Advancing health through science, education and medicine

Making Exercise Fun Again

Jan 09, 2012

Written by Thomas Altena, Ph.D.

Wash. Rinse. Repeat. The daily schedule of individuals who exercise regularly can read much like instructions on a shampoo bottle. Exercise can begin to feel mundane and static when performed exactly the same way each day as with any other aspect of life. Professionals in the fitness field never want to admit mental and physical staleness with exercise, yet anyone with the goal of exercise being a life-long pursuit will discover moments when, as B.B. King sang, “the thrill is gone.” Fitness professionals commonly help people break up the monotony and make exercise fun again. Our challenge is to have an arsenal of answers, options and suggestions that provide the keys to unlock the boredom and restore the fun. If you exercise regularly and want suggestions you can use now to regain the enjoyment of your fitness routine, this article is for you.

Change Your Routine
When a fitness program becomes routine, exercisers can begin to feel trapped in stagnancy and complacency. Changing our patterns is not an easy task, and many of us who exercise regularly rely on a predictable daily schedule. In most cases, your exercise routine does not require a complete overhaul, but you may benefit from small changes that restore your enjoyment of exercise. A runner or cyclist can become a modern-day Lewis and Clark, discovering new scenery through different routes. If you train on roads and in neighborhoods, try trail running or single-track mountain biking. If you exercise at a local gym, a different time of day might provide new enjoyment and a different social experience. Any change to your daily routine might take some time to feel natural, so give these changes some time.

Exercise in a Group or Alone
Each Saturday morning, a marathon training group runs past my house. Though body sizes, shapes, ages and paces differ, these men and women share a common goal. Exercising with a group creates companionship and accountability. Accountability alone can be its own motivation. Group exercise like spinning and yoga classes, boot camps or a multi-sport group all are excellent ways to achieve fitness, accountability and social interaction. A group can make exercise fun again through competition and a shared experience. Many people who exercise enjoy the solitude with their iPod or the sounds of nature. If you have been exercising alone and lacking fun and motivation, joining a group may be a new challenge. Depending on the person, alternating group exercise sessions with solo exercise might be a good way to gain more enjoyment.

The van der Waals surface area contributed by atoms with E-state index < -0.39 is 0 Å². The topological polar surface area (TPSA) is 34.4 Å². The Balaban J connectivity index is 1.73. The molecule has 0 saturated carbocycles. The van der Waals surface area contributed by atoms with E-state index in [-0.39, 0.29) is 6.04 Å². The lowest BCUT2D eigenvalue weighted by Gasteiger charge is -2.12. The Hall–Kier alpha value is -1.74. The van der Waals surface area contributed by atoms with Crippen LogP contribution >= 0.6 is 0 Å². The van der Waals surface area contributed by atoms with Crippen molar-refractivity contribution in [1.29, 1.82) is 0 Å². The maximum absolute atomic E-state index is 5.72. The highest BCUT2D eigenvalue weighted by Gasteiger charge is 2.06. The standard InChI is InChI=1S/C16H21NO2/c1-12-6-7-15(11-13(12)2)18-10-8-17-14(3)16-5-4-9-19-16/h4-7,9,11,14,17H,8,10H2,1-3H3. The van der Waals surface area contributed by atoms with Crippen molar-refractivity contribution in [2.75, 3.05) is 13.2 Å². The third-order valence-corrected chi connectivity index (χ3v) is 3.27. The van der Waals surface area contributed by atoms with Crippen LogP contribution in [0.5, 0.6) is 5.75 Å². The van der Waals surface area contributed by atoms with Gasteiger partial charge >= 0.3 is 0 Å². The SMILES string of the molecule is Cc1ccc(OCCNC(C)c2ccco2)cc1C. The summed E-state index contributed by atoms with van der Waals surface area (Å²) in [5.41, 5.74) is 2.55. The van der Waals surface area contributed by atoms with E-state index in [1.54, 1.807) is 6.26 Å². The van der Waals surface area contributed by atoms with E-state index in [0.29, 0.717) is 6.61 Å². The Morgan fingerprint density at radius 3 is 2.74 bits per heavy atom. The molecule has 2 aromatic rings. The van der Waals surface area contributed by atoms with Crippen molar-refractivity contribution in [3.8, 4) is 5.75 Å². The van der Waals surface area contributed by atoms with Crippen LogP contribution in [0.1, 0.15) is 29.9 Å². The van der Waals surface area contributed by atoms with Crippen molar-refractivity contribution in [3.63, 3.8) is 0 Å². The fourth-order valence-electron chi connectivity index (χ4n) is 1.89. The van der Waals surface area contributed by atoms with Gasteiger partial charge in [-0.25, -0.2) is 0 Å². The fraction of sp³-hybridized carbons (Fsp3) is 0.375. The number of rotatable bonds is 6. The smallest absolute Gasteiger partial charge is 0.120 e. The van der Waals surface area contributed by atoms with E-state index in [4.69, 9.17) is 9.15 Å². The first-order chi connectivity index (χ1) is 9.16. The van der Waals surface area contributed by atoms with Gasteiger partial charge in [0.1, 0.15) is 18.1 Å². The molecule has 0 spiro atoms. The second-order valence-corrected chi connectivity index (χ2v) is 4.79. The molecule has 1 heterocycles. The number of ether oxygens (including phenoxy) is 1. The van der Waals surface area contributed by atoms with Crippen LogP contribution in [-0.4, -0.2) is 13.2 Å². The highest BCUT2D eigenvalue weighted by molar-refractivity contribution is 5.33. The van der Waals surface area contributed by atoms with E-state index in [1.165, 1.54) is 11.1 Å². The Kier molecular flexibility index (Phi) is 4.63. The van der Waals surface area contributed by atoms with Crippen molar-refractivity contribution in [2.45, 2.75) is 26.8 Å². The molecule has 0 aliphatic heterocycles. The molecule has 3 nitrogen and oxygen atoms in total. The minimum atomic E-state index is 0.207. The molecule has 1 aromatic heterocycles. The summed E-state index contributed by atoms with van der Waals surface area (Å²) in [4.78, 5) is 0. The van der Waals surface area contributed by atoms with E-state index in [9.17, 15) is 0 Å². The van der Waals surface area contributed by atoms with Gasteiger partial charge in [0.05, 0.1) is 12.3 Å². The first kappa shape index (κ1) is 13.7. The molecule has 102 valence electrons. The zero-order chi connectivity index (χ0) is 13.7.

Get Back to the Basics
The exercise science field is filled with high-tech tools and smartphone applications. A GPS can accurately monitor mileage and pace. You can get instant feedback on exercise intensity with heart rate monitors and PowerTap meters. A few years ago, I purchased running shoes with a microchip that changed midsole cushion and support based on my running stride and terrain. Further, a plethora of training plans exist online and in popular media to guide training for 5K races to a full Ironman triathlon. Though these high-tech tools assist us in planning and tracking performance, they also can create confusion and frustration when the technology does not work. Sometimes getting back to the basics and restoring the fun of exercise means removing the digital readout on your cycle or stepping away from the training plan for a few days or weeks. This might mean temporarily replacing your training program with fun, active alternatives. Stepping away from hard-core training may refresh you mentally and remind you of your love for exercise.

Identify a New Challenge or Goal
I spent some time sorting through participant trends competing in marathons, half marathons, and various triathlon distances. Registrants and finishers have increased in the past two decades but average finishing times are much slower today compared with 10 and 20 years ago. Besides traditional running events (ranging from 5K to marathon) and triathlon events (ranging from sprint to Ironman), many alternatives exist. The Rock ‘n’ Roll Marathon series is an outstanding one, with bands throughout the courses and a festival atmosphere. Off-road, multi-sport events have gained popularity in recent years with X-Terra, different Adventure Race courses, and the Muddy-Buddy. The “Ski-to-Sea” in Bellingham, WA combines alpine and Nordic skiing, running, cycling, and paddle sports in a multi-person relay. Each of these challenges provides a new goal that can make you more intentional in your exercise with a focused goal for accomplishment. The fun of exercise will definitely be restored.

Exercise for a Greater Cause
Consider friends and family who have acquired a disease or have suffered a natural disaster, and use your exercise to raise both awareness and finances for nonprofit organizations and research foundations that help them. Personally, I train and race for ALS Foundation for Research. Examples of causes that you can also train and race for include the Leukemia and Lymphoma Society, Breast Cancer Awareness, groups that support of our soldiers in combat, or a local animal shelter. Find a cause that personally motivates you and make a difference in the lives of others. Turning our perspective from ourselves to a greater cause can provide new motivation and enjoyment.

View the full summer 2011 issue of the ACSM Fit Society® Page supported by Liberty Mutual online.

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